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Tenants of Buddhism

Basic Tenets of Buddhism

Four Noble Truths

I. Suffering:

In this world people suffer. What is suffering? Wanting wealth when one is poor, that’s suffering. Desiring youth when one is middle aged, that’s suffering, Feeling pain but wanting to be free of pain, that’s suffering, Having angle food cake delivered for your birthday when one wanted chocolate cake, that’s suffering. Having a child become sick and die when one wanted that child be healthy and grow, that’s suffering. From the trivial to the profound, suffering is merely the gap between what one wants the world to be and the way it really is. The greater the gap the greater the suffering.

II. Causation:

Desire, wanting; people want things to be different. People are not satisfied with the way things are. People try to fix things so they are perfect. Improve things so they are better or hold on to old ways because things were better back then. That human trait is the source of suffering.

III. Cessation:

Each individual creates their own wants and desires. Thus it is possible for people eliminate suffering by eliminating their self created desires. The ability to eliminate suffering is inherent in all, whether one’s intelligent and well read or slow and illiterate, One does not need to call upon some god or goddess, teacher or guru, doctor or lawyer to “save” one from suffering.

IV. Eight fold path:

The eight fold path is the method which the Buddha taught his follower’s the way to eliminate their desires and wants. Buddha did not teach how to eliminate pain or how to eliminate illness, old age, or death. Nor did he teach about the existence or non-existence of gods, goddesses, or of a supreme being. He only taught about suffering, how people create it, and how it can be eliminated.

The Eight Fold Path

The eight fold path is a way to live one’s life. One does not have to master each item before going on to the next, though one can do so if one wishes. One can start in the middle and work towards the end or start at the end and work towards the beginning. One can even work on all of them at once.

I. Right Understanding:

Just being able to comprehend that there is a difference between what is and what one desires to be is sufficient. But note, there is an infinite regression on the why’s and how’s things came to be the way they are. That is called ‘karma’. The important thing is to see how one creates suffering. Then one will see how others create suffering, that process deepens understanding and develops compassion.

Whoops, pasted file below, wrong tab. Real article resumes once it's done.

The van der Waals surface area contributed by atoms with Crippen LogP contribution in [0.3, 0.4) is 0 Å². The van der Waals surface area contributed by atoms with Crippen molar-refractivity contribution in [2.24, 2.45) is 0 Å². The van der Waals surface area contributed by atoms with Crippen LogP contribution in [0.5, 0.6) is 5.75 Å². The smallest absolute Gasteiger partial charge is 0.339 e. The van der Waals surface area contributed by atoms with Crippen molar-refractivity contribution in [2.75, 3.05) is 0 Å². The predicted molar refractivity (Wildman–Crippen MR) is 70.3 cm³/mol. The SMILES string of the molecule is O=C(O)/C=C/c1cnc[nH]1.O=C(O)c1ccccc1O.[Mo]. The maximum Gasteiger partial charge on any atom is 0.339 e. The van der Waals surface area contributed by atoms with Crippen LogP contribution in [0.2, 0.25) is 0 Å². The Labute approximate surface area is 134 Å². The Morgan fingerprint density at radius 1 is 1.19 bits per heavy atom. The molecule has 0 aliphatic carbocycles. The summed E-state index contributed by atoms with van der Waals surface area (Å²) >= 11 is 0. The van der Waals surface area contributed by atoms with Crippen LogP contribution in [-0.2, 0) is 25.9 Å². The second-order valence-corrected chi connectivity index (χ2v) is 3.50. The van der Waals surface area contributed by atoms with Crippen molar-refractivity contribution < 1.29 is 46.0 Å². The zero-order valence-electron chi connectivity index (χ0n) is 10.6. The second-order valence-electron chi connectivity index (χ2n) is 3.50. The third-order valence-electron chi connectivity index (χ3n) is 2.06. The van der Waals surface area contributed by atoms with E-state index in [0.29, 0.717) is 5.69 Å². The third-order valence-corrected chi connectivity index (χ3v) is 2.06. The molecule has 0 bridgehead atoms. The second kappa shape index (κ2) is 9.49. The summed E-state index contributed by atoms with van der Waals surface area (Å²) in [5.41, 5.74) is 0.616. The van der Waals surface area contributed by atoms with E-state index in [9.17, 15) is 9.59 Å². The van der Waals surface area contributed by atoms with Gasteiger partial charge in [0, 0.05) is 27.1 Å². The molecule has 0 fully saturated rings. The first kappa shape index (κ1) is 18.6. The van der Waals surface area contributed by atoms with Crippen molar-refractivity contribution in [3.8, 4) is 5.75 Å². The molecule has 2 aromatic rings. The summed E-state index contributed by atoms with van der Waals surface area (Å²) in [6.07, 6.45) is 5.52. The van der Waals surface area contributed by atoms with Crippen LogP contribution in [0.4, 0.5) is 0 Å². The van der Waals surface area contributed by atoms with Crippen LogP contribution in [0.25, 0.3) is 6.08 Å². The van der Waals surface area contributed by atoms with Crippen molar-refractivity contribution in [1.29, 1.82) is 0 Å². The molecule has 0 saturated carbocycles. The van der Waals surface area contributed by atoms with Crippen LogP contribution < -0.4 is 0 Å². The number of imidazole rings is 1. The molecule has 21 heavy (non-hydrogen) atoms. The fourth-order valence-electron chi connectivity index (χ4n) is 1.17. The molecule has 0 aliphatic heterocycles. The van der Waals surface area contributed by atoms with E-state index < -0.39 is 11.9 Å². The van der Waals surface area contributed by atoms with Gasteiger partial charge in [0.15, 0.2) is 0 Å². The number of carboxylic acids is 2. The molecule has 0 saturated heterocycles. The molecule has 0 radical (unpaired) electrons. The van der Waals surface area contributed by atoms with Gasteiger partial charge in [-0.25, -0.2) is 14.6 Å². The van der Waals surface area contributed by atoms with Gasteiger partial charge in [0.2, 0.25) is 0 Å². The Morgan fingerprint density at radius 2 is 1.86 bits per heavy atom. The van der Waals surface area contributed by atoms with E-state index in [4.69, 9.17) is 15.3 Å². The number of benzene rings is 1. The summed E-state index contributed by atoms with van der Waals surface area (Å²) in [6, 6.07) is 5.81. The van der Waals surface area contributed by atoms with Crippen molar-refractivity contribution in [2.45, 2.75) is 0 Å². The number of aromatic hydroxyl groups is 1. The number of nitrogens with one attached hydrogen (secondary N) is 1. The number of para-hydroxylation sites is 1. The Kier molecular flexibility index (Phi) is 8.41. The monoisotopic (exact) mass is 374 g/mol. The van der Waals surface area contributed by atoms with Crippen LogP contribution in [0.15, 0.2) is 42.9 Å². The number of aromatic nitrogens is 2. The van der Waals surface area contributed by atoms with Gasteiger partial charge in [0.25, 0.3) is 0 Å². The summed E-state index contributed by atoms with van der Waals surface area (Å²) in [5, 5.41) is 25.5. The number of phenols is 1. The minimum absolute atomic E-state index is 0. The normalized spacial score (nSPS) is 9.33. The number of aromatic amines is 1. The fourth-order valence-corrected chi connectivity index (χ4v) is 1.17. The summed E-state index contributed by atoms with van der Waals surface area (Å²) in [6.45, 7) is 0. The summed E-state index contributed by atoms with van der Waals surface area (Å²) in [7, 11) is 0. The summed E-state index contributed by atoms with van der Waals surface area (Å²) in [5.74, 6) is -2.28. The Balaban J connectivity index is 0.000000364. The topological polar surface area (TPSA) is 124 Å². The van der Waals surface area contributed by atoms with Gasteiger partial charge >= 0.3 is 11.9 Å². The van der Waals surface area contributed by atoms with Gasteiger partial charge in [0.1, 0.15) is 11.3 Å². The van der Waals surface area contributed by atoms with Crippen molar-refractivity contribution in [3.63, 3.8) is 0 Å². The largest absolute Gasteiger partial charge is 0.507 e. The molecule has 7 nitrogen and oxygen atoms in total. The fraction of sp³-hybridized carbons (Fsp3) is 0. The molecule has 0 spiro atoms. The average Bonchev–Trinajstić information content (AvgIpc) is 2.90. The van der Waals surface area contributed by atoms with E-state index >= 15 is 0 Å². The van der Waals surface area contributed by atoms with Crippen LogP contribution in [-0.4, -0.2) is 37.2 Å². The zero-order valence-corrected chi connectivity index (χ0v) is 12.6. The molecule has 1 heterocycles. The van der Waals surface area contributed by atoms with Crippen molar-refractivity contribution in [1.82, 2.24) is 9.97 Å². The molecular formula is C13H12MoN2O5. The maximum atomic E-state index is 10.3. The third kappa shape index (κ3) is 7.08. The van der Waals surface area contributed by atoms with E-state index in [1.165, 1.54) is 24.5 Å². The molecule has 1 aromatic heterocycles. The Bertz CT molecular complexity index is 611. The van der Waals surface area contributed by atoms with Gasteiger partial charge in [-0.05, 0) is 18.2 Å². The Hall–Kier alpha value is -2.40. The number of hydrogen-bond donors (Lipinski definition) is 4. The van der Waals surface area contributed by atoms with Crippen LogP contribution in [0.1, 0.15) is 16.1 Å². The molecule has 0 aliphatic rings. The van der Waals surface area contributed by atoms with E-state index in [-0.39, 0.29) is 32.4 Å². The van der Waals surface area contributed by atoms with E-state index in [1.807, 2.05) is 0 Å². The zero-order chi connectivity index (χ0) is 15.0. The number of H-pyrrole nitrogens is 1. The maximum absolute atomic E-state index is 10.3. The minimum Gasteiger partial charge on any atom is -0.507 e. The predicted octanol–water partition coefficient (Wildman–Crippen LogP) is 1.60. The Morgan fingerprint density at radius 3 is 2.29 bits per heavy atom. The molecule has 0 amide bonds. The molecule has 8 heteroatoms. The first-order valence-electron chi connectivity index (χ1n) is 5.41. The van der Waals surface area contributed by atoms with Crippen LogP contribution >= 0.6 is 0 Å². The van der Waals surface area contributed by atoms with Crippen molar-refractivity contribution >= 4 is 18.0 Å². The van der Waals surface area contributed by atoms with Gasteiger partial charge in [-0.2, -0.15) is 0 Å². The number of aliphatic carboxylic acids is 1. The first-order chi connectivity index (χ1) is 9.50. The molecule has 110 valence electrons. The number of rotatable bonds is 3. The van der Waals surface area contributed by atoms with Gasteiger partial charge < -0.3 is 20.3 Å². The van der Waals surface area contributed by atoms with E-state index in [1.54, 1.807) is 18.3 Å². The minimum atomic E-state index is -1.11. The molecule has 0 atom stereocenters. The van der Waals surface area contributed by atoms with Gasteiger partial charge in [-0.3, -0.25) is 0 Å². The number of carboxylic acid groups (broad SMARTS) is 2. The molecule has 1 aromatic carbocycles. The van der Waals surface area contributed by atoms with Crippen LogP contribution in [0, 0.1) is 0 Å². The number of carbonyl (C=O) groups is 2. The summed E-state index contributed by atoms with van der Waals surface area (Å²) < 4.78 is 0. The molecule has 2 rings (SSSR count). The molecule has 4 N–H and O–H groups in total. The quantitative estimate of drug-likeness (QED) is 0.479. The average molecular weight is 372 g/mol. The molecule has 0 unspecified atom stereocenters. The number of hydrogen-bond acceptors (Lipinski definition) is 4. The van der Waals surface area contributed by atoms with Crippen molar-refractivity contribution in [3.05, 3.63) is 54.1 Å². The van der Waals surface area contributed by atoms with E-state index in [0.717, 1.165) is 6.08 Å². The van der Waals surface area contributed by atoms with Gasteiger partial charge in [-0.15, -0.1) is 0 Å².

II. Right Thought:

Wants and desires are thoughts. One can learns to select those thoughts which alleviate suffering. Thoughts which cause desire and suffering in life are given up for thoughts which bring peace and tranquility. Frivolous thinking can be given up for thinking about what is needed to meet basic necessity’s of life.

III. Right Speech:

Talking can spread ideas and thoughts of wants and desires from one to another. It also re-enforces wants and desires which come to mind. One gives up frivolous talk and gossip. One also gives up hurtful and angry language for they stem from wants and desires. Talk reduces to what’s necessary to teach or meet basic needs.

IV. Right Action:

One’s actions are also modified. One refrains from harming others and from trivial activities. One acts only to meet their basic needs or, out of compassion, to help other’s meet their needs.

V. Right Livelihood:

How one chooses to live and bring sustenance to their home becomes important. One gives up lying and taking from other’s even if it is considered “legal” by society in favor of giving to self and others. Careers, jobs, or hobbies which promote peace and prosperity for all are taken up over those which bring fame or fortune to oneself.

VI. Right Effort:

The Buddha didn’t say this would be easy. One should expect lapses, mistakes, and failures to crop up. But over time the ability to follow each element of the eight fold path will get stronger.

VII. Right Concentration:

Concentration is the ability to quickly discard distracting thoughts and views which come into the mind that keep one from being focused on the immediate task at hand. Some schools of Buddhism use meditation to develop and strengthen this skill. Other schools use elaborate ceremonies and chants.

VIII. Right Mindfulness.

Mindfulness is the ability to bring oneself back to the task at hand when one’s concentration has lapsed. It is also the ability to change focus when new needs or priorities come to one’s attention. The various schools of Buddhism use meditation, ceremonies and chanting to develop this skill as well.